They get a variety of teachers.
I think it’s good for our kids to be taught by a lot of different teachers. They learn how to learn from different teaching styles and different personalities. In fifth grade, my daughter had a bit of a rough year, but she learned how to learn from someone she didn’t really like. That’s important for life, for anyone. It will serve them well in college for sure, but also in their careers. If you want to go deeper, it’s also a great skill for life. If you realize you can learn something from someone you don’t like, you will learn more.
Having more teachers also means they have more opportunities to interact with those special teachers we all remember. That history teacher that really brings the material to life, the algebra teacher that actually makes algebra your favorite class that semester, or that music teacher that makes music accessible to you in elementary school. There are also opportunities to take on classes at different levels- regular, pre-AP, AP, dual enrollment, and so on.
Our public schools are pretty safe and secure.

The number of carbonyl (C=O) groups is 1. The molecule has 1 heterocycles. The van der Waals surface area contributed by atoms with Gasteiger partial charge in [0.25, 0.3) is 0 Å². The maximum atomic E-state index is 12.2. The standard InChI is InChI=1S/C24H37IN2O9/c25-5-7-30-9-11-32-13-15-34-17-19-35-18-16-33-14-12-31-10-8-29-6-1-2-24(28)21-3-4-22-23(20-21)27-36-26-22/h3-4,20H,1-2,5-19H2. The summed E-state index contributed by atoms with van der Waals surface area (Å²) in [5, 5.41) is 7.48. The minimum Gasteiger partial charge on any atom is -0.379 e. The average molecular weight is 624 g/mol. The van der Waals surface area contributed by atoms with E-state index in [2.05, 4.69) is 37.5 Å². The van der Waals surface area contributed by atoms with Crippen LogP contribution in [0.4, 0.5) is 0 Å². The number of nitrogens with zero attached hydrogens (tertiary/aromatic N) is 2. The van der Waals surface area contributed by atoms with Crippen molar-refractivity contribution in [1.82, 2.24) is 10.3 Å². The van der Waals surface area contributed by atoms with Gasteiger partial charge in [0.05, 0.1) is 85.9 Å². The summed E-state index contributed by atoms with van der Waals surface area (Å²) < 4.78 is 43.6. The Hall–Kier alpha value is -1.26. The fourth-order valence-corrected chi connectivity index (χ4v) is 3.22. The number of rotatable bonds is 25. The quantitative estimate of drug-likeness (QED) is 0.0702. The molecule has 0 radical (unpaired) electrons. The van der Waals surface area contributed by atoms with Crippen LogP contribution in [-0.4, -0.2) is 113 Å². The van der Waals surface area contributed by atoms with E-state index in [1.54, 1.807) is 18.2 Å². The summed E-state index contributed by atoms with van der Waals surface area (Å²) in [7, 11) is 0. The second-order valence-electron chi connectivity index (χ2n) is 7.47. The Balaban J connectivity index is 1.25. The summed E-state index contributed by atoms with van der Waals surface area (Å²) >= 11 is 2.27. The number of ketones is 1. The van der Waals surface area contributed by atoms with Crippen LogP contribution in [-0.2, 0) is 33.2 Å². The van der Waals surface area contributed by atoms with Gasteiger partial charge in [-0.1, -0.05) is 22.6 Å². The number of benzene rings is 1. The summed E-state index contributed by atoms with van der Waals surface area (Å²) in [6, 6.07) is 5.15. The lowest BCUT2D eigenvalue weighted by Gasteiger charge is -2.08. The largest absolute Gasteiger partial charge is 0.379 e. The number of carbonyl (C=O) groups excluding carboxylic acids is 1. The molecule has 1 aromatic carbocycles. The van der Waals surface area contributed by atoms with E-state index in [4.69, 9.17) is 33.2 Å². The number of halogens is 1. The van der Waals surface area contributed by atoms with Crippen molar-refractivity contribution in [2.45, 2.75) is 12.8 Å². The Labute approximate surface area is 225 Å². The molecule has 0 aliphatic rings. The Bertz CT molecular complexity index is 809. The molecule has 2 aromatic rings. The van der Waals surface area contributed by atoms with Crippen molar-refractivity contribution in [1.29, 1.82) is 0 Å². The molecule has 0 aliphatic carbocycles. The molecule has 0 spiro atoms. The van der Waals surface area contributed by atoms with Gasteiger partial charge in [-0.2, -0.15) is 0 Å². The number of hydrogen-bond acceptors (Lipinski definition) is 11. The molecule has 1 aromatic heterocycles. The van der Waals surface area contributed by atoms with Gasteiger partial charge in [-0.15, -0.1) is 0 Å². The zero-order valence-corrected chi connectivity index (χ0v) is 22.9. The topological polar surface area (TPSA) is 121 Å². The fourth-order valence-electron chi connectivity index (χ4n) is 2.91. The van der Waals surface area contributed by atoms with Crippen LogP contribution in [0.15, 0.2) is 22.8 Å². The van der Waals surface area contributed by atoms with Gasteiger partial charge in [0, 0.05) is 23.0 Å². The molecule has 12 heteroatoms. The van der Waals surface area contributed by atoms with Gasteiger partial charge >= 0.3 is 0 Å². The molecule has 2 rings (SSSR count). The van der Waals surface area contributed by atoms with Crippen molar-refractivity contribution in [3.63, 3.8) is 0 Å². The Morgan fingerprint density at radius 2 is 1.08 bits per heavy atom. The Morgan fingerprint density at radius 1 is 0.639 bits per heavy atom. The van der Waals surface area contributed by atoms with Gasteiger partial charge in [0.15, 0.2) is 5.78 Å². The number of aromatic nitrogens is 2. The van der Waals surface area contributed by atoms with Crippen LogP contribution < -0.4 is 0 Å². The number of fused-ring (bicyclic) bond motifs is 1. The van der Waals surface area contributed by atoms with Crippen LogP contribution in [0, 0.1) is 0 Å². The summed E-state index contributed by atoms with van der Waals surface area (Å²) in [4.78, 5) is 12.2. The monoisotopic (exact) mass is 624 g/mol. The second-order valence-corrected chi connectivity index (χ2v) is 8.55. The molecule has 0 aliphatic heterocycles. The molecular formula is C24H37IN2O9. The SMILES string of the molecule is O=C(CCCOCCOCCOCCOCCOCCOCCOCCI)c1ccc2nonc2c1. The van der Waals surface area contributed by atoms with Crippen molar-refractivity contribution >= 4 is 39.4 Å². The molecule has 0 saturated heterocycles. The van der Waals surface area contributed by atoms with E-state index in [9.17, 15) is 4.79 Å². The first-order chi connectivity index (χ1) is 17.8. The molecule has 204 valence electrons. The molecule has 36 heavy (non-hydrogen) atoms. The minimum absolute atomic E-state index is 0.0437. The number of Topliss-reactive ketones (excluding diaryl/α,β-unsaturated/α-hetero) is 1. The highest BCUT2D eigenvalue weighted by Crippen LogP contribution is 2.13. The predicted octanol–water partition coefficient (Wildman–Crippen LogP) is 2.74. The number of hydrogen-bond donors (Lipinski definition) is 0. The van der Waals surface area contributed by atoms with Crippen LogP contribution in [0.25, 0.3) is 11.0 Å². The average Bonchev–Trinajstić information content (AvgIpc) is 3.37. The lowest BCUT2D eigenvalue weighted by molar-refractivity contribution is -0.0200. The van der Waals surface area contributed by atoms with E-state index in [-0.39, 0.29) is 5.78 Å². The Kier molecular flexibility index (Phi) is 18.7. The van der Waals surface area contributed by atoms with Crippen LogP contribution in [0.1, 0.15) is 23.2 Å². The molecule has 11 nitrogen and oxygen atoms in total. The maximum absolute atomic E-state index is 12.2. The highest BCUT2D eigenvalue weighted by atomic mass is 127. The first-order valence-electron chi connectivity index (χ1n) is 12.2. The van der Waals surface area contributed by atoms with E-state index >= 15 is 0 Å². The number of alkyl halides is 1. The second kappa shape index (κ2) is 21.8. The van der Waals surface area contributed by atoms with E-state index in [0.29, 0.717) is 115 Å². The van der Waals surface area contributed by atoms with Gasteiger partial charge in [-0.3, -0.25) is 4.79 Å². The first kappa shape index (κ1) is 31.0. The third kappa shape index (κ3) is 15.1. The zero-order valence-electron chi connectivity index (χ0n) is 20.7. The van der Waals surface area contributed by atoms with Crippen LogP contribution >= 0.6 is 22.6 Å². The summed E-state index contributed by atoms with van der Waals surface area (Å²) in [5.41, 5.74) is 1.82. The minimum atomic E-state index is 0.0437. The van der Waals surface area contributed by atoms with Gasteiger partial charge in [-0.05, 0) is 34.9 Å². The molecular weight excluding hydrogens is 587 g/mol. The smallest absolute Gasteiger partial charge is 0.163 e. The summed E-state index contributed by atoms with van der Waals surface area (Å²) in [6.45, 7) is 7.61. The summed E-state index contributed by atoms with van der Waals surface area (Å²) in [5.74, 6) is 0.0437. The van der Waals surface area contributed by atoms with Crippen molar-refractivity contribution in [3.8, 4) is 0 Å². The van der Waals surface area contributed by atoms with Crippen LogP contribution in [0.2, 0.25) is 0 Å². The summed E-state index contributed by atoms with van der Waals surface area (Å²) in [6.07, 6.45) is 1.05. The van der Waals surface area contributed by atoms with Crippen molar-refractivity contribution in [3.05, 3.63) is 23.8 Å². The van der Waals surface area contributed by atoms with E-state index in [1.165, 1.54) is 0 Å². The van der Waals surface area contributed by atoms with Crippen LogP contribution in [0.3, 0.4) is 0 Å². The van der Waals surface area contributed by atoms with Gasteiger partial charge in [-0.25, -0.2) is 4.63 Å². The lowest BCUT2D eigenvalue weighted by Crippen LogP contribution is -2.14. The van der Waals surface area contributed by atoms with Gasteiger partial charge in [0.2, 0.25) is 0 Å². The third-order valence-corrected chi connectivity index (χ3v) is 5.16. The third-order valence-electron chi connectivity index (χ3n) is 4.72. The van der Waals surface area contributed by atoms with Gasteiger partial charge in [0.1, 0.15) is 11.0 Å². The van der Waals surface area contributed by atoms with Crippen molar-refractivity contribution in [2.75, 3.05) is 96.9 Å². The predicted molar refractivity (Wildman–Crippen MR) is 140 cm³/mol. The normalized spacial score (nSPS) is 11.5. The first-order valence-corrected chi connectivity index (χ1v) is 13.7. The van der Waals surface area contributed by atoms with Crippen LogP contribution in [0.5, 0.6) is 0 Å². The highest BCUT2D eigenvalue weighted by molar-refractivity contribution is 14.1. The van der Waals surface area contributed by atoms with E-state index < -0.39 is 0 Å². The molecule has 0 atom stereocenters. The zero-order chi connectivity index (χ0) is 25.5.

We live in a very nice community, and while it’s not Mayberry perfect, the schools aren’t plagued by some of the issues other schools are. I also try to keep in the loop on what’s going on at the high school, so I am fully aware there are drugs, bullying, and even suicide. But the schools are quite safe. I never worry that either of the kids are going to be lured into anything seedy, jumped in the hallway, or targeted by kids with weapons. The schools in our community are high-achieving, well-funded, and led by mostly fantastic teachers and administrators.
Remember, this was a driver in our decision to live where we do, so the fact that our kids are in great schools is by design. Not everyone is able to do that, and we recognize how blessed we are.
They may have a mission field.